The third feature that we will look at is the Arctic Oscillation, this oscillation also has large impacts on weather across the United States, first of all when this Oscillation is in its cold phase, we tend to see stronger amounts of cold air build up in the region, this can then


lead into enhancing cold features moving southward away from the Arctic and into the United States via Canada. Imagine this, after a cold front passes through the Northern United States for the most part although the Southern United States can also see this take place to a lesser amount, the first thing we see take place is cooler weather moving in because the weather is being transported in from the north where its colder, now imagine that the Arctic Oscillation is in its cold phase, this could possibly lead to stronger and colder systems to impact the United States, this might be a possible cause for seeing “Polar Vortex” like patterns establish themselves, due to the extra cold air being pumped into them.  Next, what happens when this flips into its warmer phase, could we see this being part of the reason for a decrease in Ice in the Polar region, maybe, or is this why some winters we see less cold air outside of El-Nino events, because the air over the Arctic region might already be warmer as it heads south allowing for it to warm faster and not be as well pronounced when it arrives in the Northern United States.  Now, let’s look at a couple of events, that make me believe this might be possible, July 2013, a very strong cold front pushed through the Northern Plains causing record lows to be set and some places approaching frost, now fast forward to July 2014, the same type of event took place again we saw near record cold for the month of July in the Northern Plains. These could be key indicators that the Arctic might be re-emerging into a colder phase as well, with it able to provide such cold air in July.  These are just some things we can think about when we look at the Arctic and maybe it’s cycles.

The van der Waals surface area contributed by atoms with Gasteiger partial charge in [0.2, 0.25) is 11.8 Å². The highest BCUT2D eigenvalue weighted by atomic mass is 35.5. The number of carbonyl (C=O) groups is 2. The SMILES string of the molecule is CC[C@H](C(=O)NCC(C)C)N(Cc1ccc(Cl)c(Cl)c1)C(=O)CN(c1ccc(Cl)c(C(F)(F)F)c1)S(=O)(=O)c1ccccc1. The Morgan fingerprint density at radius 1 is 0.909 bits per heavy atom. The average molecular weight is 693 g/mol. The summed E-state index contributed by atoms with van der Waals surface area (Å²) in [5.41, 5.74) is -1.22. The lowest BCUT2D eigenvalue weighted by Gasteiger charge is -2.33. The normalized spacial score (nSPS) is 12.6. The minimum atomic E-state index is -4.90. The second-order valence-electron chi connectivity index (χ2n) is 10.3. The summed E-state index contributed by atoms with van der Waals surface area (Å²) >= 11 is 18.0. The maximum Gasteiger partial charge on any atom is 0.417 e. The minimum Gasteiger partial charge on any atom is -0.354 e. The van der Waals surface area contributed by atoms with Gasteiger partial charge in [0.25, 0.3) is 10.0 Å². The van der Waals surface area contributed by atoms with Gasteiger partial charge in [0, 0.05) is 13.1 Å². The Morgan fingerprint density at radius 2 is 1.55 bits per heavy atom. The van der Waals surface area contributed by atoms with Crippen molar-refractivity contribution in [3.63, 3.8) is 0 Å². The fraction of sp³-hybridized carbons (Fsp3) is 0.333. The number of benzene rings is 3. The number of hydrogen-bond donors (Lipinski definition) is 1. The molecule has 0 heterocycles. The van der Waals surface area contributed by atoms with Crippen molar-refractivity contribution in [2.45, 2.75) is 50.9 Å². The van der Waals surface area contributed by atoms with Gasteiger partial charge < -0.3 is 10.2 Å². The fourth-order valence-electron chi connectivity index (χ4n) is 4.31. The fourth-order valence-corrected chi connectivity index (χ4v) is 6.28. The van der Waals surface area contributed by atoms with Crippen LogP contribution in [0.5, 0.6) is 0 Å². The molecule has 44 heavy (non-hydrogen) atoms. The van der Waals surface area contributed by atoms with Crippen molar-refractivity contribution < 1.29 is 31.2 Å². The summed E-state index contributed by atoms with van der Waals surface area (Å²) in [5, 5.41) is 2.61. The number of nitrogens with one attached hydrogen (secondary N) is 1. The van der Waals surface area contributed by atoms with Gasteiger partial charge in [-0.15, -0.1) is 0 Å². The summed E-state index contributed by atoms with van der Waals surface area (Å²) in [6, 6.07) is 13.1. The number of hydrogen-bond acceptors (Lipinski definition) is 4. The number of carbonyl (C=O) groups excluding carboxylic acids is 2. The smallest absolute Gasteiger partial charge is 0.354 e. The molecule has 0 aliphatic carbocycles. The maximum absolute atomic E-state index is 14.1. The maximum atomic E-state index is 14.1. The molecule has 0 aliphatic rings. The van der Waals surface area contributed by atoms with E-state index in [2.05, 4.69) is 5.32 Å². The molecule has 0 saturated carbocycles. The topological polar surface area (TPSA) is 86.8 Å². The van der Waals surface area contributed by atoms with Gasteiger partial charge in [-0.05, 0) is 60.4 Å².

The Arctic, Pacific and Atlantic circulation patterns are all large scale events that take time to shift back and forth, hence whey they are an important feature to climate study in my thoughts.

 

Now, those same three circulations we just talked about are associated with surface features as well, the Pacific Circulation pattern is tied into the Pacific High, while the Arctic Oscillation is tied into the Polar High, and the Atlantic Oscillation is tied into the Bermuda-Azores High.  Here is a quick background on each of these high pressure centers.

The Pacific High pressure center is located in the Pacific Ocean and causes the ocean currents in the Pacific to flow as they do, with the warm waters flowing up along the coast of Japan and then turning towards the east and flowing eastward in the Northern Pacific, then turning southward with cool waters along the West Coast of the US. This setup is key to understanding climate as it impacts several areas from Tokyo Japan having milder winters to San Diego California having cooler summers near the beaches.

Now, some basic info on the Arctic region, the Polar high travels towards Northern Canada in the winter, bringing cooler weather towards the United States during the winter months, while in the summer it migrates towards the other side of the pole near Russia. This is also a key climate control in that is why for the most part Russia has cool summers especially in the northern parts, while the Northern United States has colder winters.

Lastly, the Atlantic region has the Bermuda-Azores high, during the summer the high migrates towards the United States, near Bermuda, while in the winter it migrates towards the Azores and Europe. This also supports an ocean circulation around it, that is why we see warmer waters along the Eastern United States and cooler waters along Western Europe, hence why the Eastern US along the coast has milder winters, while London as cooler rainy weather.

 

Now, that we understand these circulations and how they impact the climate, later in the book I will introduce these circulations again when I start talking about Ice-Age and Warming periods of the globe.